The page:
Before you get a dog: what you need to know

Getting a dog is the beginning of a lifetime bond between you and your new best friend.

It’s a big commitment, so it’s worth taking the time to consider how it will change your life and what your responsibilities will be.

The Animal Welfare Act of 2006 outlines the five duties of care you will have as a pet owner. It’s important you meet these to ensure your dog is happy and healthy and to reduce the chance of them developing any behavioural problems.

1. Your dog needs a suitable environment

This one’s simple. Your dog needs you to provide them with a stable loving home, with a warm bed and to be treated as part of the family.

2. Your dog needs a suitable diet

You should provide your dog with the correct amount of food specifically designed for dogs, and give them constant access to fresh water. A good quality dry food that is free from colourings, additives and preservatives is recommended – this contains all of their nutritional requirements in one food, is easy to use in training and is available in ranges specifically designed for puppies, adults and seniors. You can bulk out your dog’s diet with tinned meat if desired.

It’s important not to over feed your dog as obesity can cause many health problems and shorten their life expectancy. Neutered dogs and those in their senior years will need fewer calories.

3. Your dog needs to be able to exhibit normal behaviour patterns

Play and exercise are very important for dogs. Your dog should have at least one or preferably two good walks a day – ideally with time off the lead and the chance to explore.

Don’t forget to provide your dog with mental stimulation too. This could be training classes or activities, fun games at home or food based activity toys. Be aware of your dogs’ breed traits – different breeds will enjoy different levels of activity and different types of play.

4. Your dog needs to be housed with, or apart from, other animals

Dogs are very social animals and often enjoy spending time playing with other dogs. Your dog will need regular interaction and play with people too. But they will also need time to themselves too –make sure your dog has a safe quiet place they can go to when needed.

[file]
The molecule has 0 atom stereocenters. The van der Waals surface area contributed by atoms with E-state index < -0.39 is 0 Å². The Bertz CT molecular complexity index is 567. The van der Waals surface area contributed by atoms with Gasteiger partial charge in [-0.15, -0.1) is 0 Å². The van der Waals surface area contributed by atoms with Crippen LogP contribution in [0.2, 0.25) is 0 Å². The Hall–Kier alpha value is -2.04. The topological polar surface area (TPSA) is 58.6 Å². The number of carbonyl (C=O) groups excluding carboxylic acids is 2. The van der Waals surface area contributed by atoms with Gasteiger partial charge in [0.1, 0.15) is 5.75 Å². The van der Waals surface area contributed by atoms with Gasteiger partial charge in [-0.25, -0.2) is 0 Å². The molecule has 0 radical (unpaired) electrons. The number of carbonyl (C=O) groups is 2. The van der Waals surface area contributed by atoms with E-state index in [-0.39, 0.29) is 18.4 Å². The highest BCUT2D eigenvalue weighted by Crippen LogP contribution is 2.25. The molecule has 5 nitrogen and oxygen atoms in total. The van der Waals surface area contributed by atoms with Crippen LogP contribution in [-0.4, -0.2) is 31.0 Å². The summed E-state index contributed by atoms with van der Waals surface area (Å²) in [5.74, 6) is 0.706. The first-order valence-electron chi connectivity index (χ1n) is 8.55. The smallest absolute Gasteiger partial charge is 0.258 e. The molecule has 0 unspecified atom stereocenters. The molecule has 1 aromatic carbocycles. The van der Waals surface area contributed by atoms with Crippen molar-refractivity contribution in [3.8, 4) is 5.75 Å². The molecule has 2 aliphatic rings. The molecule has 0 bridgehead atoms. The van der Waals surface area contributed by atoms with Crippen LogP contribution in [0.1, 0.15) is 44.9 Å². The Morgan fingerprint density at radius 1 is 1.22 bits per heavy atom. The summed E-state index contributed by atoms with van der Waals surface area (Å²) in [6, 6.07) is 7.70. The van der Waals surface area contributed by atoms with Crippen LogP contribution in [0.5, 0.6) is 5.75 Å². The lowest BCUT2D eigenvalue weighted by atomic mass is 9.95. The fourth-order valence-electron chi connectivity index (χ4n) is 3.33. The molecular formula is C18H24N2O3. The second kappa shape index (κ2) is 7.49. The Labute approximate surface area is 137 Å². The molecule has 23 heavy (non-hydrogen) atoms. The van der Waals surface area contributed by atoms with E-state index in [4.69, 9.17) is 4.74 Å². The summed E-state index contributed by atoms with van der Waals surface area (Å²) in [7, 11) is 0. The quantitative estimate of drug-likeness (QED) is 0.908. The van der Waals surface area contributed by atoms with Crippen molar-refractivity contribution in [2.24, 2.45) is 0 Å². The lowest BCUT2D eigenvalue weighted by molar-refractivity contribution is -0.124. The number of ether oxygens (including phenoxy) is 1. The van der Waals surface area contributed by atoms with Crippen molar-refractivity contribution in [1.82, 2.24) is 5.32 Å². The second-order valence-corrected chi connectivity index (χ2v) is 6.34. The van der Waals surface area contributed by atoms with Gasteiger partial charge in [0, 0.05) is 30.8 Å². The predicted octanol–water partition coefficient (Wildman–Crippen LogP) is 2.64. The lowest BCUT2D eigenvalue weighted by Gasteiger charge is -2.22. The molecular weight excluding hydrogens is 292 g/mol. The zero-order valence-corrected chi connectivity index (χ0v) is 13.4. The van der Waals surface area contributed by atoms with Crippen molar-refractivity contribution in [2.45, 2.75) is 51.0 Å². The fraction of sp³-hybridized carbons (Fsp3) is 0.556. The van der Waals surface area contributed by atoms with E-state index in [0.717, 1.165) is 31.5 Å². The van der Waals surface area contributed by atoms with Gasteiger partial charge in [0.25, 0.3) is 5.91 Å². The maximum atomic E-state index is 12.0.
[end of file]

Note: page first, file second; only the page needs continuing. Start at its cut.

5. Your dog needs to be protected from pain, suffering, injury and disease

Register your dog with a vet as soon as possible, and make sure you keep up to date with yearly vaccinations to protect against potentially fatal diseases. Use regular veterinary treatments against fleas and worms – this will stop any nasty infestations which, once there, can be difficult to get rid of. It’s important that you seek veterinary assistance when it is required, and are able to make the difficult decision of euthanasia when your dog’s quality of life is diminished.

Veterinary treatment can be expensive, but it’s an essential part of being a responsible pet owner – we strongly advise you get pet insurance to cover this. Choosing pet insurance can be confusing, with many different companies and covers available – do your research, ask for recommendations or seek advice from a professional.

How much will your dog cost you?

Owning any pet can be expensive, especially a dog. Make sure you consider this before you take on the responsibility. Sit down and work what your costs will be and if owning a dog is something you can realistically afford at this point in time. Here are a few things to consider:

  • Pet insurance (the monthly cost plus the excess to pay on claims)
  • Vet costs (Can be in the £1000s if your dog isn’t insured)
  • Leads and collars
  • Identity tag
  • Beds
  • Bowls
  • Toys
  • Cage
  • Initial vaccinations
  • Booster vaccination
  • Microchip
  • Good Quality Dog Food
  • Regular worming and flea treatment
  • Neutering
  • Kennel/dog sitting fees if going away

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